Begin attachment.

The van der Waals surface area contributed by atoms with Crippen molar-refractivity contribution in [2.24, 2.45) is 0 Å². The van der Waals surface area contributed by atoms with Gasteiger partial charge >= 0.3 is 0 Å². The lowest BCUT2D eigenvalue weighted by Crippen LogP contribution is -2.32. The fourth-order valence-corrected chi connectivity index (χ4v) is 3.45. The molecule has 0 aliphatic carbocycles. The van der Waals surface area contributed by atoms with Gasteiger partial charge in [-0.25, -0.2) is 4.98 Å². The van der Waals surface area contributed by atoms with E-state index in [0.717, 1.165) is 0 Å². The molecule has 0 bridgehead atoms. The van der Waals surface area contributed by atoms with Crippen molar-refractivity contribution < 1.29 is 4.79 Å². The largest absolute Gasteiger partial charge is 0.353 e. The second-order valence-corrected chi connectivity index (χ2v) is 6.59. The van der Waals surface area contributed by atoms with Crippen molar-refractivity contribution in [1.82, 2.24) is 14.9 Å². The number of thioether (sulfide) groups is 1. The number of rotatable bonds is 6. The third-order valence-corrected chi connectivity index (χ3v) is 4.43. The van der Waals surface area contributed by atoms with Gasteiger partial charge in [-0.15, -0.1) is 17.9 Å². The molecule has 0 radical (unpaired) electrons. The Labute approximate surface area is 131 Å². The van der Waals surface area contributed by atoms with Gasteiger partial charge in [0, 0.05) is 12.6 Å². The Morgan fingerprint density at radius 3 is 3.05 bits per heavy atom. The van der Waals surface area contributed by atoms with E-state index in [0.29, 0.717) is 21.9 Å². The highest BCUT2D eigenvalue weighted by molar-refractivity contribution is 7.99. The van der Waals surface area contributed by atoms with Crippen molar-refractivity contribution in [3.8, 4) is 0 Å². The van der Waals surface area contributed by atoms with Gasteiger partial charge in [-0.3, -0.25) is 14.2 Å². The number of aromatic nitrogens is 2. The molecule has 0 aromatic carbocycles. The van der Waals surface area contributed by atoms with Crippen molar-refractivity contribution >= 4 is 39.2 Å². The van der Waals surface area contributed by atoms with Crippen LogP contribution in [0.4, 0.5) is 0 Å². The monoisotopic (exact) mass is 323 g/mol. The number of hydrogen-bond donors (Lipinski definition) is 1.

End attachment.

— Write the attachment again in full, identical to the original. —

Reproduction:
The van der Waals surface area contributed by atoms with Crippen molar-refractivity contribution in [2.24, 2.45) is 0 Å². The van der Waals surface area contributed by atoms with Gasteiger partial charge >= 0.3 is 0 Å². The lowest BCUT2D eigenvalue weighted by Crippen LogP contribution is -2.32. The fourth-order valence-corrected chi connectivity index (χ4v) is 3.45. The molecule has 0 aliphatic carbocycles. The van der Waals surface area contributed by atoms with Gasteiger partial charge in [-0.25, -0.2) is 4.98 Å². The van der Waals surface area contributed by atoms with E-state index in [0.717, 1.165) is 0 Å². The molecule has 0 bridgehead atoms. The van der Waals surface area contributed by atoms with Crippen molar-refractivity contribution < 1.29 is 4.79 Å². The largest absolute Gasteiger partial charge is 0.353 e. The second-order valence-corrected chi connectivity index (χ2v) is 6.59. The van der Waals surface area contributed by atoms with Crippen molar-refractivity contribution in [1.82, 2.24) is 14.9 Å². The number of thioether (sulfide) groups is 1. The number of rotatable bonds is 6. The third-order valence-corrected chi connectivity index (χ3v) is 4.43. The van der Waals surface area contributed by atoms with Gasteiger partial charge in [-0.15, -0.1) is 17.9 Å². The molecule has 0 radical (unpaired) electrons. The Labute approximate surface area is 131 Å². The van der Waals surface area contributed by atoms with Gasteiger partial charge in [0, 0.05) is 12.6 Å². The Morgan fingerprint density at radius 3 is 3.05 bits per heavy atom. The van der Waals surface area contributed by atoms with E-state index in [0.29, 0.717) is 21.9 Å². The highest BCUT2D eigenvalue weighted by molar-refractivity contribution is 7.99. The van der Waals surface area contributed by atoms with Crippen molar-refractivity contribution in [3.8, 4) is 0 Å². The van der Waals surface area contributed by atoms with Gasteiger partial charge in [-0.3, -0.25) is 14.2 Å². The number of aromatic nitrogens is 2. The molecule has 0 aromatic carbocycles. The van der Waals surface area contributed by atoms with Crippen molar-refractivity contribution >= 4 is 39.2 Å². The van der Waals surface area contributed by atoms with Crippen LogP contribution in [0.4, 0.5) is 0 Å². The monoisotopic (exact) mass is 323 g/mol. The number of hydrogen-bond donors (Lipinski definition) is 1.